# Volts to Millivolts Conversion

Volts and millivolts are used to measure voltage or potential difference, and their conversions are simple and straightforward - one just has to remember that "m" stands for "milli," which is, according to the SI prefixes table, 10-3 (one thousandth) of the main value.

Published: January 8, 2024.

To convert volts (V) to millivolts (mV), write the value in volts and click 'Calculate':

### Volts (V) to Millivolts (mV)

Volts (V):

Millivolts (mV):

To convert millivolts (mV) to Volts (V), check our Millivolts (mV) to Volts (V) Conversion Calculator and Table article.

## How To Convert Volts (V) to Millivolts (mV)

"m" stands for "milli" and means "one thousandth."  Thus, one volt equals 1000 millivolts:

1V = 1000 mV

For example, if You want to convert 15.34V to millivolts, You can write:

U(V) = 15.34V = 15.34 * 1000 mV = 15340 mV

## Volts (V) to Millivolts (mV) Conversion Table

The following chart contains the most common volts (V) values converted to millivolts (mV)

 Volts (V) Millivolts (mV) 0.01 10 0.1 100 0.25 250 0.5 500 1 1000 2 2000 3 3000 5 5000 10 10000 50 50000 100 100000

If You wish to convert values that are not in the table, please use the volts to millivolts conversion calculator.

## 1V to mV Conversion

If You want to convert 1V to millivolts, you can either calculate it or check the table.

### Calculate:

1V = 1 * 1000 mV = 1000 mV

So, the potential difference (or voltage) of 1V equals 1000 mV - just divide it by 1000.

## Short Intro to Volts

The concept of voltage, often expressed in volts, is a fundamental element in the field of electricity and electronics.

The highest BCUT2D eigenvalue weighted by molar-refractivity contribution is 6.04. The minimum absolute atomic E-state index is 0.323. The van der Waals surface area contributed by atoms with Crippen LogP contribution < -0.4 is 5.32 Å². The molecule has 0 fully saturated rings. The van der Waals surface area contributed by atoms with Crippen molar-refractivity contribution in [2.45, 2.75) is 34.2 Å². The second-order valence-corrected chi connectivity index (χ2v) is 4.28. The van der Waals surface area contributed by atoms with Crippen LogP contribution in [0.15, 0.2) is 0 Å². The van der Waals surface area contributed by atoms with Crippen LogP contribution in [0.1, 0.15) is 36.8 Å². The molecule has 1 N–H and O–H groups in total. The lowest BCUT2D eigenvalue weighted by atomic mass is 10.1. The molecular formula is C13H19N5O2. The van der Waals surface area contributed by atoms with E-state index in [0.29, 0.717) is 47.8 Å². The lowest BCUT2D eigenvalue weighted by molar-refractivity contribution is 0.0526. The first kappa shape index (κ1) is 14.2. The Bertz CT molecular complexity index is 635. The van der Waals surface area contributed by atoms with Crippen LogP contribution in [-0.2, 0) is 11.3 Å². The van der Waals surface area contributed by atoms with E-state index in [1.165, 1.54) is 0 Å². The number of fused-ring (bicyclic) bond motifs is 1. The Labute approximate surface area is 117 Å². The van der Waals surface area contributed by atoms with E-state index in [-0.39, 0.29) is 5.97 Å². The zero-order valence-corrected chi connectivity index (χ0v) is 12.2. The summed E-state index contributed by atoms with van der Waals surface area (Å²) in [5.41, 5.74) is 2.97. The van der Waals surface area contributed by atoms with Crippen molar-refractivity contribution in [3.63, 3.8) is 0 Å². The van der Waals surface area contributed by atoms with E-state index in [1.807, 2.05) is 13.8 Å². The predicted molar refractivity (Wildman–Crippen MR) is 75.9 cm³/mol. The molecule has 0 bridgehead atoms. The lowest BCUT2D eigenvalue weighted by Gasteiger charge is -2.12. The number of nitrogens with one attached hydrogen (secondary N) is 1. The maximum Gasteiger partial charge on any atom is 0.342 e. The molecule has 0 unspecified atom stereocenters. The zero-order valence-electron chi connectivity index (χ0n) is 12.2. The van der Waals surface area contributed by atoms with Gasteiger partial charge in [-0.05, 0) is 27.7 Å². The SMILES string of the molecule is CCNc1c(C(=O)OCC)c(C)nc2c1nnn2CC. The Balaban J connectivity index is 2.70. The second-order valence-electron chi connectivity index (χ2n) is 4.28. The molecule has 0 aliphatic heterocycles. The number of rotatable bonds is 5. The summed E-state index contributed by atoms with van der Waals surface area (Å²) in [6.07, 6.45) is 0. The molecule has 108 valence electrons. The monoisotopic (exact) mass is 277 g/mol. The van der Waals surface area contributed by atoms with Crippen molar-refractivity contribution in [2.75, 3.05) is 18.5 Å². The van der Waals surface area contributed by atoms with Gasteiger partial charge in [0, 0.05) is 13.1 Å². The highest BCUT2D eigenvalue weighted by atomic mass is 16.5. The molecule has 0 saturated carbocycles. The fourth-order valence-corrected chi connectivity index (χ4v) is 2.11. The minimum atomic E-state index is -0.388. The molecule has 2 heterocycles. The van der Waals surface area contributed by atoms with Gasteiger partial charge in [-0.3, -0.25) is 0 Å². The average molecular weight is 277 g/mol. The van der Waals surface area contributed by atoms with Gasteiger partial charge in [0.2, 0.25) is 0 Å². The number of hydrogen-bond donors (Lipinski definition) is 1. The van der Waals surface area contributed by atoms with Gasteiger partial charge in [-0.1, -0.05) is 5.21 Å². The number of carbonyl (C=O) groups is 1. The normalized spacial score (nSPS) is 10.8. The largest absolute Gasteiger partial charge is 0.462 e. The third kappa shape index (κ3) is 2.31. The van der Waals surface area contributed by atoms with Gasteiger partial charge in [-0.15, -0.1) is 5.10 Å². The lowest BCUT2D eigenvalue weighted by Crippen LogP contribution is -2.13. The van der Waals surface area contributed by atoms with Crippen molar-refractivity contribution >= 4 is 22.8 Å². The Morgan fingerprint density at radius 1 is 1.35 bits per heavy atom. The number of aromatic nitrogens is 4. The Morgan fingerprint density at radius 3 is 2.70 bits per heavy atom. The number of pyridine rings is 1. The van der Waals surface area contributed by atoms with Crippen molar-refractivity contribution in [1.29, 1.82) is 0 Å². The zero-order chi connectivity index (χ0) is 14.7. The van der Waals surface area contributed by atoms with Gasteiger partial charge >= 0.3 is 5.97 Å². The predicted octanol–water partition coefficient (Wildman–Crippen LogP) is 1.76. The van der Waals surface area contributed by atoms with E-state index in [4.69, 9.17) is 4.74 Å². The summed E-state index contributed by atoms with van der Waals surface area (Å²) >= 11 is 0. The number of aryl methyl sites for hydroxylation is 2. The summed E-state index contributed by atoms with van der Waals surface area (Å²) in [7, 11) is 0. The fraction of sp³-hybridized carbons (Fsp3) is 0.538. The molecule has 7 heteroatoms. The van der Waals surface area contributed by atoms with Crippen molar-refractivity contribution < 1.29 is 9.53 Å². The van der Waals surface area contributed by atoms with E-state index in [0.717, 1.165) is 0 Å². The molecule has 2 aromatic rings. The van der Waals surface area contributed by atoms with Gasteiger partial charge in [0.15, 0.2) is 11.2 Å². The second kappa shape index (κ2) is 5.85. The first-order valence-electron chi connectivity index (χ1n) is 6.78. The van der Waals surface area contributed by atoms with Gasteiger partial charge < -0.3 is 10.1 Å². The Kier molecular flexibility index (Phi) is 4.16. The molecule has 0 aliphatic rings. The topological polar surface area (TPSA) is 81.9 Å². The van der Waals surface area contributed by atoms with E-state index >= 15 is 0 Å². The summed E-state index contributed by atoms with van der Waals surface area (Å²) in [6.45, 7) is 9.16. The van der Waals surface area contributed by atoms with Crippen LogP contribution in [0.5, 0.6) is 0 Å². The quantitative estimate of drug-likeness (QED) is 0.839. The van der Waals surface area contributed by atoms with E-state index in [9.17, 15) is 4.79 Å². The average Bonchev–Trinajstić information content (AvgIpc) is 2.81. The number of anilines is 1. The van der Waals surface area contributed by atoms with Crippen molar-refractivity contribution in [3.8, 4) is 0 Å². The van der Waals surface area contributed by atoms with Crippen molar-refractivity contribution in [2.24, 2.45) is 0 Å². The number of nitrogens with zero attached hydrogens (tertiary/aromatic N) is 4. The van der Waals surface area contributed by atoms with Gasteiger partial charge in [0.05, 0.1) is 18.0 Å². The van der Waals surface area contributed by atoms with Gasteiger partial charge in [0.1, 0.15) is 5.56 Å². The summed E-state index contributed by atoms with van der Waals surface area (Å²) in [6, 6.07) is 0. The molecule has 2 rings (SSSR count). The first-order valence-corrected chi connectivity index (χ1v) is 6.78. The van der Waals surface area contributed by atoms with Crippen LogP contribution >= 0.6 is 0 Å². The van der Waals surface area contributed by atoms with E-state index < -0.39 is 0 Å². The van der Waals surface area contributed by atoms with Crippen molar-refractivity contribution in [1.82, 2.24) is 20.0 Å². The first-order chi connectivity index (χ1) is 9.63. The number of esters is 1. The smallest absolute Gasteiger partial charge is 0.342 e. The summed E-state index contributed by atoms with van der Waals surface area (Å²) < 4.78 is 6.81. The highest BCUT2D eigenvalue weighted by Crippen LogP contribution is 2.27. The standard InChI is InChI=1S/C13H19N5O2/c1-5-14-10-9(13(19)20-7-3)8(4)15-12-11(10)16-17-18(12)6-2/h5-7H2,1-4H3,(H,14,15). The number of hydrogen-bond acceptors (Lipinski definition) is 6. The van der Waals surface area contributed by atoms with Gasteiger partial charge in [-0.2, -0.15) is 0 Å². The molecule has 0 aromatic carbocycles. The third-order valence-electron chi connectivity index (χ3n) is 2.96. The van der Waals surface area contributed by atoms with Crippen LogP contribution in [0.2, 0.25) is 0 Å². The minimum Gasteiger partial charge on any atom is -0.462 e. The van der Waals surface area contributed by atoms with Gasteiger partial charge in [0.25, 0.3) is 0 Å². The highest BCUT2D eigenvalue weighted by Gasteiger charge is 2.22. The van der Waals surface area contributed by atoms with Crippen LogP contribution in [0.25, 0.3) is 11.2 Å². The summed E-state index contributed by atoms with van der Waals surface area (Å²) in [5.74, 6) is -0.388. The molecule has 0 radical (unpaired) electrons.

The volt, symbolized as 'V,' is the unit of electric potential and potential difference (voltage) in the International System of Units (SI). One volt is defined as the potential difference across a conductor when a current of one ampere dissipates one watt of power (Ohm's Law).

In simpler terms, it represents the force that drives an electric current between two points, just like water pressure difference drives a water flow between two ends of a water hose.

The term 'volt' is derived from the name of the Italian physicist Alessandro Volta, who is credited with inventing the Voltaic Pile, one of the earliest known batteries, in the 1800s.

This invention was very important in the development of electricity as a practical power source and laid the groundwork for modern electrical engineering. Volta's work was instrumental in understanding electromotive force, a precursor concept to voltage.

In practical applications, volts are used to quantify the electric potential required to power various devices and systems.

For example, common household batteries are typically rated at 1.5 volts, whereas car batteries usually operate at around 12 volts. On a larger scale, electrical utilities deliver power to homes and businesses at significantly higher voltages, which are then stepped down for safe usage.

The significance of the volt lies not just in its measurement of electric potential but also in its role in the broader understanding of electrical phenomena. Its standardization as a unit has been crucial in the development of technologies ranging from the simplest circuits to complex power grids, solidifying its place as a cornerstone in the field of electrical science.